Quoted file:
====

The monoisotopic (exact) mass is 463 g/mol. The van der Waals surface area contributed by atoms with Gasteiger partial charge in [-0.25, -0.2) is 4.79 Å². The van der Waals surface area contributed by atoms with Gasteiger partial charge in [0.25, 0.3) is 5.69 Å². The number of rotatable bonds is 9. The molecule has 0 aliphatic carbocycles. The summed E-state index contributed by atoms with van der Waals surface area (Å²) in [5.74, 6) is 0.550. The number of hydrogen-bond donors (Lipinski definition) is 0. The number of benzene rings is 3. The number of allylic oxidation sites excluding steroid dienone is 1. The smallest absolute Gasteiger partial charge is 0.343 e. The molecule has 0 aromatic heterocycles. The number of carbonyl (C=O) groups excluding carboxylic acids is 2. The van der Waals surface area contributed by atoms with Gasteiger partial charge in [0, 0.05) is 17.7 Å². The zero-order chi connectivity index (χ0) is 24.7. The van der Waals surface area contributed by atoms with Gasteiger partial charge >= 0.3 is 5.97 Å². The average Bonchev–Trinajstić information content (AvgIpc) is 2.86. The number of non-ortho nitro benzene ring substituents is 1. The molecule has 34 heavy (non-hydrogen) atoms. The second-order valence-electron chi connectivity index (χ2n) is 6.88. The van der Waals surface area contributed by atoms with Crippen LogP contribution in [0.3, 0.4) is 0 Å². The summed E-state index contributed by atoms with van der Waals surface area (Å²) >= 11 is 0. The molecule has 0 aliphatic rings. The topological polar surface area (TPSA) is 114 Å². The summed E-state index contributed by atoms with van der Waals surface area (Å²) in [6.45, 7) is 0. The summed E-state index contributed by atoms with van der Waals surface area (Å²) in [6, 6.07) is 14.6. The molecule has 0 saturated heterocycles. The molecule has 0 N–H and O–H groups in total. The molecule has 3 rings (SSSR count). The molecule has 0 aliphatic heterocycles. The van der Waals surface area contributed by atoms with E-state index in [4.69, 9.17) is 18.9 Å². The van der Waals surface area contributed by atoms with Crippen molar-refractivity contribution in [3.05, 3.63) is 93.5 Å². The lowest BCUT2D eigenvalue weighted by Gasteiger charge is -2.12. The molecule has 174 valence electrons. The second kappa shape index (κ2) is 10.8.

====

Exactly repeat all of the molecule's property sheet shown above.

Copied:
The monoisotopic (exact) mass is 463 g/mol. The van der Waals surface area contributed by atoms with Gasteiger partial charge in [-0.25, -0.2) is 4.79 Å². The van der Waals surface area contributed by atoms with Gasteiger partial charge in [0.25, 0.3) is 5.69 Å². The number of rotatable bonds is 9. The molecule has 0 aliphatic carbocycles. The summed E-state index contributed by atoms with van der Waals surface area (Å²) in [5.74, 6) is 0.550. The number of hydrogen-bond donors (Lipinski definition) is 0. The number of benzene rings is 3. The number of allylic oxidation sites excluding steroid dienone is 1. The smallest absolute Gasteiger partial charge is 0.343 e. The molecule has 0 aromatic heterocycles. The number of carbonyl (C=O) groups excluding carboxylic acids is 2. The van der Waals surface area contributed by atoms with Gasteiger partial charge in [0, 0.05) is 17.7 Å². The zero-order chi connectivity index (χ0) is 24.7. The van der Waals surface area contributed by atoms with Gasteiger partial charge >= 0.3 is 5.97 Å². The average Bonchev–Trinajstić information content (AvgIpc) is 2.86. The number of non-ortho nitro benzene ring substituents is 1. The molecule has 34 heavy (non-hydrogen) atoms. The second-order valence-electron chi connectivity index (χ2n) is 6.88. The van der Waals surface area contributed by atoms with Crippen LogP contribution in [0.3, 0.4) is 0 Å². The summed E-state index contributed by atoms with van der Waals surface area (Å²) >= 11 is 0. The molecule has 0 aliphatic rings. The topological polar surface area (TPSA) is 114 Å². The summed E-state index contributed by atoms with van der Waals surface area (Å²) in [6.45, 7) is 0. The summed E-state index contributed by atoms with van der Waals surface area (Å²) in [6, 6.07) is 14.6. The molecule has 0 saturated heterocycles. The molecule has 0 N–H and O–H groups in total. The molecule has 3 rings (SSSR count). The molecule has 0 aliphatic heterocycles. The van der Waals surface area contributed by atoms with E-state index in [4.69, 9.17) is 18.9 Å². The van der Waals surface area contributed by atoms with Crippen molar-refractivity contribution in [3.05, 3.63) is 93.5 Å². The lowest BCUT2D eigenvalue weighted by Gasteiger charge is -2.12. The molecule has 174 valence electrons. The second kappa shape index (κ2) is 10.8.